>>8 Big Technology Stocks Leading the Market Salesforce has been a leader in the cloud computing space, carving out a profitable niche using a tool that was little more than a buzzword for most tech firms. That first-to-market status for Salesforce means that it’s got a measurable jumpstart over peers who are attempting to move customers over to their platforms. Software-as-a-service is also a more lucrative model for software firms like CRM. Instead of selling a software license and then trying to convince customers to spend big bucks on the next iteration of the software, the cloud model lets CRM charge recurring fees while trickling feature improvements onto the platform. And because integration with customers’ systems takes place deep in the Salesforce platform, switching costs are extremely high for businesses to move to rival services.
A solid balance sheet rounds out the picture at Salesforce. The firm carries more than $1.8 billion in cash and investments, easily offsetting $508 million in debt. That’s not to say that CRM’s financial statements are flawless. Huge marketing costs have consistently eroded profits over the firm’s life. While recent losses are self-inflicted for the sake of growth, they’re losses nonetheless.
That said, rising analyst expectations are flashing a buy signal for Salesforce this week; watch out for earnings on Nov. 20.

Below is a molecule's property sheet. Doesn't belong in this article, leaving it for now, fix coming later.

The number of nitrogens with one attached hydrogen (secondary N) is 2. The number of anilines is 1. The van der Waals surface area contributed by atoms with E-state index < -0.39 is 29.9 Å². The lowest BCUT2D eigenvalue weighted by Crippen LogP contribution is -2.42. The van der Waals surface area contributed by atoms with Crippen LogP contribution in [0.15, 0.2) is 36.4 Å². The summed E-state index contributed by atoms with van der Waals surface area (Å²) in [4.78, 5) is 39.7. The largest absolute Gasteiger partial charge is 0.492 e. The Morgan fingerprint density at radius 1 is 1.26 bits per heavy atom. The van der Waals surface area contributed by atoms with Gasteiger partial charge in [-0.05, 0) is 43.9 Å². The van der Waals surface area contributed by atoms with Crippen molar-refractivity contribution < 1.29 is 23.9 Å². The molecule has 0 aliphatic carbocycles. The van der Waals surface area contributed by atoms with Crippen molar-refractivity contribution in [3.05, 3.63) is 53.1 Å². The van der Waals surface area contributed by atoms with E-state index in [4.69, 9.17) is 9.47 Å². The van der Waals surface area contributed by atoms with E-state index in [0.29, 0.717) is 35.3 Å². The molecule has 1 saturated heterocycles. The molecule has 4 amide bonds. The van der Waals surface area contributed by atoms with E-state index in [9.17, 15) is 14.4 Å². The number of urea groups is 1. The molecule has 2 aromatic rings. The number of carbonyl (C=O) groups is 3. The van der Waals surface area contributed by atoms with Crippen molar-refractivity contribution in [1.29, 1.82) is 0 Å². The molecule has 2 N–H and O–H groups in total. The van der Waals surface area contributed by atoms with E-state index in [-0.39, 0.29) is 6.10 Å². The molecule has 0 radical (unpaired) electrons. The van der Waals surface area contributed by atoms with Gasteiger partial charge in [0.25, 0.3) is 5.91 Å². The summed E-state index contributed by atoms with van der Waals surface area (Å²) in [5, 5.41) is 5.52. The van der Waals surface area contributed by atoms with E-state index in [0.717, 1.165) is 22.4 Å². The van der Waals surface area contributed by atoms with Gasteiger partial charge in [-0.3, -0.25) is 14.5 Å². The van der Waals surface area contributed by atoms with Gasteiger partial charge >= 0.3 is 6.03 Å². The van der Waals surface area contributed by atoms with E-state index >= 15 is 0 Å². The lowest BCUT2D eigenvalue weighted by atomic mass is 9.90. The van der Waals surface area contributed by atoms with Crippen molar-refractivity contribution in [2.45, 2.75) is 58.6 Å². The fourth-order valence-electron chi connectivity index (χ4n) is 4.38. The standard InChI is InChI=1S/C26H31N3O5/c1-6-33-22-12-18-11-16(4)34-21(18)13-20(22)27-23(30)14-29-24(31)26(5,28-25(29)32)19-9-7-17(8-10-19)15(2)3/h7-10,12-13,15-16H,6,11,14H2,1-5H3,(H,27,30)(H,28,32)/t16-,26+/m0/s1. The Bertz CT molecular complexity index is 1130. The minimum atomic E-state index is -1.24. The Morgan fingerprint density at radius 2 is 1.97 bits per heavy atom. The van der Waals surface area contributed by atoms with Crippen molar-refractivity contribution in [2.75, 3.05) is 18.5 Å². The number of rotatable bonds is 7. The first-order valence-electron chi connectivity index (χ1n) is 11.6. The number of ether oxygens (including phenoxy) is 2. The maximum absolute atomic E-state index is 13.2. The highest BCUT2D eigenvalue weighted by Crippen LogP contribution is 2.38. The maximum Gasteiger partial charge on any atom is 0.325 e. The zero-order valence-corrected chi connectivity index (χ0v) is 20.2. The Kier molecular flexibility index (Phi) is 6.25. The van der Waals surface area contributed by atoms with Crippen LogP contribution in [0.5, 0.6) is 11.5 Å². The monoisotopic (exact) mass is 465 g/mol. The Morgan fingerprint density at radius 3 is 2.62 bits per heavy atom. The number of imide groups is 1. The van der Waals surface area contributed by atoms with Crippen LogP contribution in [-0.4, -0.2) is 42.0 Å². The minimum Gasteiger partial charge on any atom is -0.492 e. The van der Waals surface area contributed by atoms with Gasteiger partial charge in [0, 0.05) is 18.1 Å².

Most investors are fixated on the big banks right now. But they should be turning their sights to North Carolina-based BB&T (BBT), a $22 billion regional bank that boasts 1,800 branches spread across the Southeast and the Midatlantic.
Shares of BB&T have rallied more than 43% since I called the firm one of four bank stocks you should still buy last year. There’s reason to believe that BBT has more room to run in 2012.
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Regional banking names like BB&T have a big advantage in the simple fact that they’re banks first and foremost. The temptation of easy profits in tertiary businesses (like investment banking, trading, and derivatives) doesn’t exist for these guys, and as a result, they’ve largely been able to skirt the exposure that crushed the big banks in 2008. In BB&T’s case, the retail and commercial banking business has helped to fuel double-digit net margins, even in an environment where rates are near zero. That should set the stage for even more impressive performance once rates normalize a few years down the road.